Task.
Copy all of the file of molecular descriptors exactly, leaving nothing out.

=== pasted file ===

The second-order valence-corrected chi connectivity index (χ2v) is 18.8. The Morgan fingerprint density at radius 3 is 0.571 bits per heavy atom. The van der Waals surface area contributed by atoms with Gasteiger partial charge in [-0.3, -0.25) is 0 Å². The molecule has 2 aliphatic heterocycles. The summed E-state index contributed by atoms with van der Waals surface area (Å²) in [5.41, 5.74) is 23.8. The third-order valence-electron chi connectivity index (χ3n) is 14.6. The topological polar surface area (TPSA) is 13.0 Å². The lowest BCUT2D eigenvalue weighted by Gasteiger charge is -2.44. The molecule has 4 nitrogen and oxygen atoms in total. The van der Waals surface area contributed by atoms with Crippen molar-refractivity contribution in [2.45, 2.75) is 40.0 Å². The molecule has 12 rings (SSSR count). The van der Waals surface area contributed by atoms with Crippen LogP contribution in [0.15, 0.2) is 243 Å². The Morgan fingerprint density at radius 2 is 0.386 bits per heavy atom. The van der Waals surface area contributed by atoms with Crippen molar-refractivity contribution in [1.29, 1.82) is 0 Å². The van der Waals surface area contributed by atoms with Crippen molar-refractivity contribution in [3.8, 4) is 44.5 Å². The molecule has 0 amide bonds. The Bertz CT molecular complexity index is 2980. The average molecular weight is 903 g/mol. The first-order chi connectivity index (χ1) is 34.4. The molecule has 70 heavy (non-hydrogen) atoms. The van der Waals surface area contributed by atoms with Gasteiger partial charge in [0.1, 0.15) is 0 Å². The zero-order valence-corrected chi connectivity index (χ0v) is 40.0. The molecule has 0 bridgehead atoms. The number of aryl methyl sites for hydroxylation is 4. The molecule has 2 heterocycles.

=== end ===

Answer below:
The second-order valence-corrected chi connectivity index (χ2v) is 18.8. The Morgan fingerprint density at radius 3 is 0.571 bits per heavy atom. The van der Waals surface area contributed by atoms with Gasteiger partial charge in [-0.3, -0.25) is 0 Å². The molecule has 2 aliphatic heterocycles. The summed E-state index contributed by atoms with van der Waals surface area (Å²) in [5.41, 5.74) is 23.8. The third-order valence-electron chi connectivity index (χ3n) is 14.6. The topological polar surface area (TPSA) is 13.0 Å². The lowest BCUT2D eigenvalue weighted by Gasteiger charge is -2.44. The molecule has 4 nitrogen and oxygen atoms in total. The van der Waals surface area contributed by atoms with Crippen molar-refractivity contribution in [2.45, 2.75) is 40.0 Å². The molecule has 12 rings (SSSR count). The van der Waals surface area contributed by atoms with Crippen LogP contribution in [0.15, 0.2) is 243 Å². The Morgan fingerprint density at radius 2 is 0.386 bits per heavy atom. The van der Waals surface area contributed by atoms with Crippen molar-refractivity contribution in [1.29, 1.82) is 0 Å². The van der Waals surface area contributed by atoms with Crippen molar-refractivity contribution in [3.8, 4) is 44.5 Å². The molecule has 0 amide bonds. The Bertz CT molecular complexity index is 2980. The average molecular weight is 903 g/mol. The first-order chi connectivity index (χ1) is 34.4. The molecule has 70 heavy (non-hydrogen) atoms. The van der Waals surface area contributed by atoms with Gasteiger partial charge in [0.1, 0.15) is 0 Å². The zero-order valence-corrected chi connectivity index (χ0v) is 40.0. The molecule has 0 bridgehead atoms. The number of aryl methyl sites for hydroxylation is 4. The molecule has 2 heterocycles.